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Washington, DC—Fibrin tissue adhesive (Tisseel VH Fibrin Sealant, Baxter BioSurgery) is a viable and attractive alternative to suturing in pterygium surgery with conjunctival-limbal autograft, said John A. Hovanesian, MD, at the World Cornea Congress V.
Washington, DC-Fibrin tissue adhesive (Tisseel VH Fibrin Sealant, Baxter BioSurgery) is a viable and attractive alternative to suturing in pterygium surgery with conjunctival-limbal autograft, said John A. Hovanesian, MD, at the World Cornea Congress V.
In the first study, statistically significant differences favored fibrin tissue adhesive over sutures for shorter operative time (13 versus 21 minutes, respectively) and for lessening pain after surgery. While patients in 38% of sutured cases rated their pain as moderate to severe, only 4% of cases performed with the fibrin adhesive were associated with that level of pain. In addition, the proportion of cases associated with no pain was nearly two-fold greater in the fibrin tissue adhesive group versus in the eyes with sutures, 41% versus 23%, respectively.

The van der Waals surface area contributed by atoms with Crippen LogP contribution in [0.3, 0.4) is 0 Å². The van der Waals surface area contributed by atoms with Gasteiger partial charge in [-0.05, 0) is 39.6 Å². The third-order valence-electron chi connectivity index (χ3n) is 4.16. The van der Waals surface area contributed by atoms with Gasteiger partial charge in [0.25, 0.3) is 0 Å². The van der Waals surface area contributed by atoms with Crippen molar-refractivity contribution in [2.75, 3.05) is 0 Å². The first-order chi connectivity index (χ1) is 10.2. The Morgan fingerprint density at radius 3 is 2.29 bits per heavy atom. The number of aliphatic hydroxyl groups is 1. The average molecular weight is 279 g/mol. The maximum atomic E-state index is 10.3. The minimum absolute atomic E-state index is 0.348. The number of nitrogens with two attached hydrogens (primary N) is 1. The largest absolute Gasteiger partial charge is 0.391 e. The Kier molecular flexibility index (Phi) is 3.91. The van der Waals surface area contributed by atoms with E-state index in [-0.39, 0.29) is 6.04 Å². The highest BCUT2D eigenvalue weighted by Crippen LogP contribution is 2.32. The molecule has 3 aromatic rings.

"Pterygium surgery is frequently combined with use of a conjunctival-limbal autograft because that technique is associated with a low rate of recurrence. Unfortunately, sutures used to fix the graft can cause significant postoperative inflammation," said Dr. Hovanesian, clinical instructor, Jules Stein Eye Institute, UCLA, Los Angeles.
Attention to technique Dr. Hovanesian's technique for the surgery begins with a standard excision of the pterygium from the cornea and conjunctiva, taking no more than a 1-mm margin of normal conjunctiva. Then, a thin conjunctival autograft is taken from the superior limbus region using careful dissection to ensure an adequate complement of limbal stem cells is harvested while leaving Tenon's fascia in place as much as possible.
The harvested graft is inverted to lay epithelium against corneal epithelium, cut free with Vannas scissors, and moved in a limbus-to-limbus configuration near the bare sclera site.